Wilson Harris
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ISBN 9780571283651 Format Paperback
Published 17/11/2011 Length 244 pages

About Book

'I was obsessed - let me confess - by cities and settlements in the Central and South Americas that are an enigma to many scholars. I dreamt of their abandonment, their bird-masks, their animal-masks ... Did their inhabitants rebel against the priests, did obscure holocausts occur, civil strife, famine, plague? Was Jonestown the latest manifestation...?'

Jonestown (1996), one of Wilson Harris's most acclaimed creations, is a fictional re-imagining of the real-life ritual mass suicide orchestrated by Reverend Jim Jones in the remote Guyana forest in 1978. The novel's narrator, Francisco Bone, has survived the suicide albeit in a traumatized condition. By way of a dream-book he tries to heal his psychic wound, under the influence of the Mayan concept of time that twins past and future.

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  • About Wilson Harris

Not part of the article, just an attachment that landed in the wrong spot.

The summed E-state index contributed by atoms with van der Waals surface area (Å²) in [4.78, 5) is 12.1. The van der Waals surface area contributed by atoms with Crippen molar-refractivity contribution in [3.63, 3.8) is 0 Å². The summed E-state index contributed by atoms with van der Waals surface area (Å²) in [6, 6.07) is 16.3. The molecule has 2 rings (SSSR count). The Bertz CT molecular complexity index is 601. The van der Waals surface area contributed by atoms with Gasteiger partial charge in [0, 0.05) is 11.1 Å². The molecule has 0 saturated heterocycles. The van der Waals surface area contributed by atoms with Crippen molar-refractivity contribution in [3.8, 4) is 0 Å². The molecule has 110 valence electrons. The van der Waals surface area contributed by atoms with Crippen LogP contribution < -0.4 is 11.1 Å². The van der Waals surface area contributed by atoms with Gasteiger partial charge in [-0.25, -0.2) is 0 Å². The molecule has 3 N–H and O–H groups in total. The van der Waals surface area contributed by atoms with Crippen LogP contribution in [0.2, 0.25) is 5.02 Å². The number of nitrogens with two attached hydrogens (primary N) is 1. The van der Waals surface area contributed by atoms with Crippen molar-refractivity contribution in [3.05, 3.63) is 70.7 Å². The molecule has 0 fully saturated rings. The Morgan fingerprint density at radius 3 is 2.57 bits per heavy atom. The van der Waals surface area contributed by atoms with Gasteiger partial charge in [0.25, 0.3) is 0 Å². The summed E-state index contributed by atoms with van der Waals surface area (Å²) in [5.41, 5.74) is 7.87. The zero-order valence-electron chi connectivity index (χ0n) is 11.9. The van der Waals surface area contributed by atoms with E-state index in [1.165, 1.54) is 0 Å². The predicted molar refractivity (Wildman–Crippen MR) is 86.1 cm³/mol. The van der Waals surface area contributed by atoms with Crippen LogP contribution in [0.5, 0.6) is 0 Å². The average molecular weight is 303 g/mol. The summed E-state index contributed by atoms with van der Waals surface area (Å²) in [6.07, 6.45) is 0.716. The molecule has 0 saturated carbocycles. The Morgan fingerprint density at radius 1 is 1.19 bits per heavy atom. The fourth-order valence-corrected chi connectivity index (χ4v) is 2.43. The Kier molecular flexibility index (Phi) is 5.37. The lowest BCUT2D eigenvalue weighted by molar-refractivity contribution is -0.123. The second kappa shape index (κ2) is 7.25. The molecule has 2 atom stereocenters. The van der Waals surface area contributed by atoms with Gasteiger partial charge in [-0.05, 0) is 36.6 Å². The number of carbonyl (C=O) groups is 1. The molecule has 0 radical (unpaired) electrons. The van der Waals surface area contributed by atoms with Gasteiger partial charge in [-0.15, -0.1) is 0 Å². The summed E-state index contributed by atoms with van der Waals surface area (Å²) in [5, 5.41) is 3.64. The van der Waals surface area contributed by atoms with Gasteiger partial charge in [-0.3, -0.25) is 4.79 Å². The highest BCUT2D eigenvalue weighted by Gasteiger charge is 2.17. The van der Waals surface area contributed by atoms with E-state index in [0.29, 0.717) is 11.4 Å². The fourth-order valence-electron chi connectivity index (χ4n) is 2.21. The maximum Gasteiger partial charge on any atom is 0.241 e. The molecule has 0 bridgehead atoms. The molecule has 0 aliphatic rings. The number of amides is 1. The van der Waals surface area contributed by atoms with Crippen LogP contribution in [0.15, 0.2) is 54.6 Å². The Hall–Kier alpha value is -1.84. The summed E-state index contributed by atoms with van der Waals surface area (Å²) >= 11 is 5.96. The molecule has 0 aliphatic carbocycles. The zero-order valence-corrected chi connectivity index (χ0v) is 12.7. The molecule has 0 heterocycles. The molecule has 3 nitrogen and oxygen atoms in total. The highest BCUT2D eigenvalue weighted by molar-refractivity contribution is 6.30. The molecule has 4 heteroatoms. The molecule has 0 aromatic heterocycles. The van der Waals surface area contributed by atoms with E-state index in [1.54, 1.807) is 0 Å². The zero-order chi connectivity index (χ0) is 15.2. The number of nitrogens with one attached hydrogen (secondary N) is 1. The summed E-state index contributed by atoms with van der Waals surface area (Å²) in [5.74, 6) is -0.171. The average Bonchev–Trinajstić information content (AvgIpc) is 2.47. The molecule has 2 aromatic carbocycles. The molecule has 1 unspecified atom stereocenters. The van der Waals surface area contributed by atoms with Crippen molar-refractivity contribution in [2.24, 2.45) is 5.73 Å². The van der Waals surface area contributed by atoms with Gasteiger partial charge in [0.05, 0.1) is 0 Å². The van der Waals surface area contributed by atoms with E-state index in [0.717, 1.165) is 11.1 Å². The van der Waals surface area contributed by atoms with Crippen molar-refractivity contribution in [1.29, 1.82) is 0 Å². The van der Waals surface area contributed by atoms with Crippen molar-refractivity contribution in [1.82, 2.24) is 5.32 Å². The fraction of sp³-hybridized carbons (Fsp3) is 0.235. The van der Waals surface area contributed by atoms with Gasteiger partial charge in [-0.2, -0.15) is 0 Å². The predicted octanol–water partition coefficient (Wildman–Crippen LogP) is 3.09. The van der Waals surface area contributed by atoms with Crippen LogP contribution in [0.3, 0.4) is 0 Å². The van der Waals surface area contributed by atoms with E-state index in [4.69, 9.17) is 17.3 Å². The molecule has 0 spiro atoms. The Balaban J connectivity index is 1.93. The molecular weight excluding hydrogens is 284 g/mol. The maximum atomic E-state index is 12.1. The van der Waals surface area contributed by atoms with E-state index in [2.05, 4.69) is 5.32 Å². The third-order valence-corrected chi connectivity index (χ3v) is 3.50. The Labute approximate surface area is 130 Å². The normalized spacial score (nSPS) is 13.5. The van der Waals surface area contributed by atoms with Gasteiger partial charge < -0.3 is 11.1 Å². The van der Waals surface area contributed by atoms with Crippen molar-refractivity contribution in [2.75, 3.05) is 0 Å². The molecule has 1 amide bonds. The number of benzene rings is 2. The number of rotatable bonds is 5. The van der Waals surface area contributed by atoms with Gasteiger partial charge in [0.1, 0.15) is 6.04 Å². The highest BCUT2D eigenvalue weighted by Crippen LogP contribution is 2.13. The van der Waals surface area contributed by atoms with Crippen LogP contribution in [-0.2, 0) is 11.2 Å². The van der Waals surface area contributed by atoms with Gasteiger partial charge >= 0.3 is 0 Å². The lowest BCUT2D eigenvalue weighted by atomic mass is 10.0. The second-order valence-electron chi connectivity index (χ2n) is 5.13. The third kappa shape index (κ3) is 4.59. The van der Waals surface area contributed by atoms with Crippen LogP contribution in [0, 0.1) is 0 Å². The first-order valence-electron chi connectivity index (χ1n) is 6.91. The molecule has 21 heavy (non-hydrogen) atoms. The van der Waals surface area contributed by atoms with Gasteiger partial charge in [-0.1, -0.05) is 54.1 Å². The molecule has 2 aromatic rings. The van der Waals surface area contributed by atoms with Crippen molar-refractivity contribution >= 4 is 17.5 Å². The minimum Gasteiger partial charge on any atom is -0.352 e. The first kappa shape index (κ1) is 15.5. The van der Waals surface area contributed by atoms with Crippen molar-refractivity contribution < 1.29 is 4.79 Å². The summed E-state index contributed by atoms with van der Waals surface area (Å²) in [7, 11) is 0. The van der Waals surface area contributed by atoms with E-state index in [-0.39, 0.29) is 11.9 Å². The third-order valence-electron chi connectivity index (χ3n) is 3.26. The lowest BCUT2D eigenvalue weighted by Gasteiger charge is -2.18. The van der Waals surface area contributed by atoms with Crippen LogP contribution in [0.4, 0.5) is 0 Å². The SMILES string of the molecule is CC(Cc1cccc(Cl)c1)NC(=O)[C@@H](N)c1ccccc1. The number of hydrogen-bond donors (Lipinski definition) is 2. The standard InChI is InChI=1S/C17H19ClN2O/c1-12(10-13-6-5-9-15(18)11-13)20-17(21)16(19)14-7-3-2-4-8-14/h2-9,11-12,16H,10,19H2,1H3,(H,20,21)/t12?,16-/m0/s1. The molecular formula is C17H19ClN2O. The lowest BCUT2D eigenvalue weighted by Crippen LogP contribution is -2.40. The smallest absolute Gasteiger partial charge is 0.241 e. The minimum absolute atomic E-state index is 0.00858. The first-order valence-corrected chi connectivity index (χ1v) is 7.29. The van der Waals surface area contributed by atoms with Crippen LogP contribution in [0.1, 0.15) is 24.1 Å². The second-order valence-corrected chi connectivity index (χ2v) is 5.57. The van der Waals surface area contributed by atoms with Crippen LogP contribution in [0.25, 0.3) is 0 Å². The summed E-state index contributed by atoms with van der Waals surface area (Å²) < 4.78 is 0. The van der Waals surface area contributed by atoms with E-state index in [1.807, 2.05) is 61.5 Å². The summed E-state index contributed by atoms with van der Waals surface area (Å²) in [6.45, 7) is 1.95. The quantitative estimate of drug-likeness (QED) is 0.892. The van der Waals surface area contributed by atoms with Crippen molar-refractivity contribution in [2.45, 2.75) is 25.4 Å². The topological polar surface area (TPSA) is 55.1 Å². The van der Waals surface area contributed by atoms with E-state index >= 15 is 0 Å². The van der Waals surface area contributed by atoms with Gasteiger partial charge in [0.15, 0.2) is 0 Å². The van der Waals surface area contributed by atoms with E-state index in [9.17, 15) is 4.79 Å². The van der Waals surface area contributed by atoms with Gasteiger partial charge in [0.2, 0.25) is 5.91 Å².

Wilson Harris was born in 1921 in the former colony of British Guiana. He was a land surveyor before leaving for England in 1959 to become a full-time writer. His exploration of the dense forests, rivers and vast savannahs of the Guyanese hinterland features prominently in the settings of his fiction. Harris's novels are complex, alluding to diverse mythologies from different cultures, and eschew conventional narration in favour of shifting interwoven voices. His first novel Palace of the Peacock (1960) became the first of The Guyana Quartet, which includes The Far Journey of Oudin (1961), The Whole Armour (1962) and The Secret Ladder (1963). He later wrote The Carnival Trilogy (Carnival (1985), The Infinite Rehearsal (1987) and The Four Banks of the River of Space (1990)). His most recent novels are Jonestown (1996), which tells of the mass-suicide of a thousand followers of cult leader Jim Jones; The Dark Jester (2001), his latest semi-autobiographical novel, The Mask of the Beggar (2003), and one of his most accessible novels in decades, The Ghost of Memory (2006). Wilson Harris also writes non-fiction and critical essays and has been awarded honorary doctorates by several universities, including the University of the West Indies (1984) and the University of Liège (2001). He has twice been winner of the Guyana Prize for Literature.

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